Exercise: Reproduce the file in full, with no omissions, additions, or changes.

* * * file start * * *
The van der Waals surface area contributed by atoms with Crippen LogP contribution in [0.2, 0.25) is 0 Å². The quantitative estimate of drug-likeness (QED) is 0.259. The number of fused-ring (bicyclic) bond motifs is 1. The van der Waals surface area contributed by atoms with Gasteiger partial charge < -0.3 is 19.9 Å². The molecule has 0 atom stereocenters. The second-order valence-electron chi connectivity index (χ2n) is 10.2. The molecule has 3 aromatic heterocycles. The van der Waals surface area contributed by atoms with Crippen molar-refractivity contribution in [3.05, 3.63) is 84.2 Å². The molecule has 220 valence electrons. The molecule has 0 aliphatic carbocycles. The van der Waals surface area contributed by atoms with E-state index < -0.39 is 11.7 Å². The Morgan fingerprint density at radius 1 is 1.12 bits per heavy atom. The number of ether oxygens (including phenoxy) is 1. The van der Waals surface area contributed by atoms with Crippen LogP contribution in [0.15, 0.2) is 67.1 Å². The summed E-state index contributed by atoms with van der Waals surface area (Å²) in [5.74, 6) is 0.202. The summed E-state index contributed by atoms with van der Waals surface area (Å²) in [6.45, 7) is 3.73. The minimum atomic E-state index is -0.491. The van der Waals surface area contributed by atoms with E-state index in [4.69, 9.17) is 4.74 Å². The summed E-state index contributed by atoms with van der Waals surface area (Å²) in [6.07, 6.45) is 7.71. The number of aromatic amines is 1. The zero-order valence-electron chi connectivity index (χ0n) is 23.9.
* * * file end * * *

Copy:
The van der Waals surface area contributed by atoms with Crippen LogP contribution in [0.2, 0.25) is 0 Å². The quantitative estimate of drug-likeness (QED) is 0.259. The number of fused-ring (bicyclic) bond motifs is 1. The van der Waals surface area contributed by atoms with Gasteiger partial charge < -0.3 is 19.9 Å². The molecule has 0 atom stereocenters. The second-order valence-electron chi connectivity index (χ2n) is 10.2. The molecule has 3 aromatic heterocycles. The van der Waals surface area contributed by atoms with Crippen molar-refractivity contribution in [3.05, 3.63) is 84.2 Å². The molecule has 220 valence electrons. The molecule has 0 aliphatic carbocycles. The van der Waals surface area contributed by atoms with E-state index < -0.39 is 11.7 Å². The Morgan fingerprint density at radius 1 is 1.12 bits per heavy atom. The number of ether oxygens (including phenoxy) is 1. The van der Waals surface area contributed by atoms with Crippen LogP contribution in [0.15, 0.2) is 67.1 Å². The summed E-state index contributed by atoms with van der Waals surface area (Å²) in [5.74, 6) is 0.202. The summed E-state index contributed by atoms with van der Waals surface area (Å²) in [6.45, 7) is 3.73. The minimum atomic E-state index is -0.491. The van der Waals surface area contributed by atoms with E-state index in [4.69, 9.17) is 4.74 Å². The summed E-state index contributed by atoms with van der Waals surface area (Å²) in [6.07, 6.45) is 7.71. The number of aromatic amines is 1. The zero-order valence-electron chi connectivity index (χ0n) is 23.9.